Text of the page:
“Tara, I need to speak to both you girls in the living room.”
My heart sunk into the pit of my stomach. I knew.
I sat on the couch and embraced my mom and sister in my arms as they cried. Even at 14, I thought it was my job to be the strong one in the family. To not cry. To hold myself together and try to ignore the heart-rending reality that he was gone.
I returned to my bedroom slammed with emotions. Confusion, grief and numbness all visited at once. I buried my head into my pillows and my eyes leaked in pain. Anger flooded my heart and I screamed out at God. I punched my pillow over and over again.
Why God? Why haven’t you heard my prayers? I prayed EVERY SINGLE NIGHT! You were supposed to save him!
Pancreatic cancer is a real bitch. With him living 2 states away, I never witnessed his pain, but I could hear it in his voice when he called. One of our last conversations ended with him stating he was going to be fine. I almost asked him to be honest because deep down I knew, but instead I let it go and hung up the phone. There are days I would give anything to hear his voice just one more time.
The day before the funeral, I told my family I didn’t want to attend. I was being selfish. I wanted to protect myself because I was afraid. Afraid that people would realize I wasn’t the strong, young woman I was pretending to be. That they would look into my eyes and see the truth–a teenager broken, lost and in pain. The reality of it all scared me. To accept he was gone and never coming back. To accept I would never see his bearded face with his signature yellow sunglasses, have our Hootie & the Blowfish jam sessions or debate over Madonna’s greatness. More than that, I would never again hear him tell me that he loved me and accepted me as his daughter even though by blood, I wasn’t. His love was always unconditional, and I admired that about him.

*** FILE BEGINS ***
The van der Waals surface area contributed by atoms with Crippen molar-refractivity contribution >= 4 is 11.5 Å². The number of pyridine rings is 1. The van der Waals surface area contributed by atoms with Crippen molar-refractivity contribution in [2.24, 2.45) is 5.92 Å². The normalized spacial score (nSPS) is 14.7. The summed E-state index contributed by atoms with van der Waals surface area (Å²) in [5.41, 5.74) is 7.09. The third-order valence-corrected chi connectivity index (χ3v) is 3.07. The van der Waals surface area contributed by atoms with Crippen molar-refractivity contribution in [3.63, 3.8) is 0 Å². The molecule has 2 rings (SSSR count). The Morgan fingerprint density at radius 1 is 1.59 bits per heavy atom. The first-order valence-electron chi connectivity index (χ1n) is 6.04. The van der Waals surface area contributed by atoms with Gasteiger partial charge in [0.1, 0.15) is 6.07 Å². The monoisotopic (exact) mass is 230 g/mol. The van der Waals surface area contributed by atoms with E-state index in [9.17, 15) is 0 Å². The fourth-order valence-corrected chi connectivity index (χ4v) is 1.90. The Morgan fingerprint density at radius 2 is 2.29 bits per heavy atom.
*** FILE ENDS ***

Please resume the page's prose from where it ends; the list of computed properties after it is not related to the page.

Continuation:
There are many things I remember about the funeral: the adults arguing, the hurtful words that were spoken, the words that were left unspoken, the Indian pastor yelling chants as she walked up the isle. But it’s the flowers I chose to hold on to the most. The red roses, pink carnations, and assorted floral arrangements that hugged the walls of the funeral home room–they were everywhere.
It was though in the middle of all the chaos, the anger, the ugliness, there was also beauty. In a room that was so focused on death, the flowers offered life. It was comforting. It became my safe space. In the moments I felt like I was losing control, I fixed my gaze upon the flowers, and they saved me. They saved me from my vulnerabilities. From breaking down and surrendering to the pain and grief I felt that cold, February day.
After 15 years, I write these words to give my emotions permission to come out of hiding for the first time. I’m tired of harboring the guilt. The guilt of not welcoming grief in a time in my life where I deserved to cry. Where it was okay to be angry and confused. Where it was okay to not pretend to be so damn strong even when the world was watching.
Losing someone hurts. It hurts like hell. Let go. Grieve. Mourn. Be human. You’ll love yourself more for it.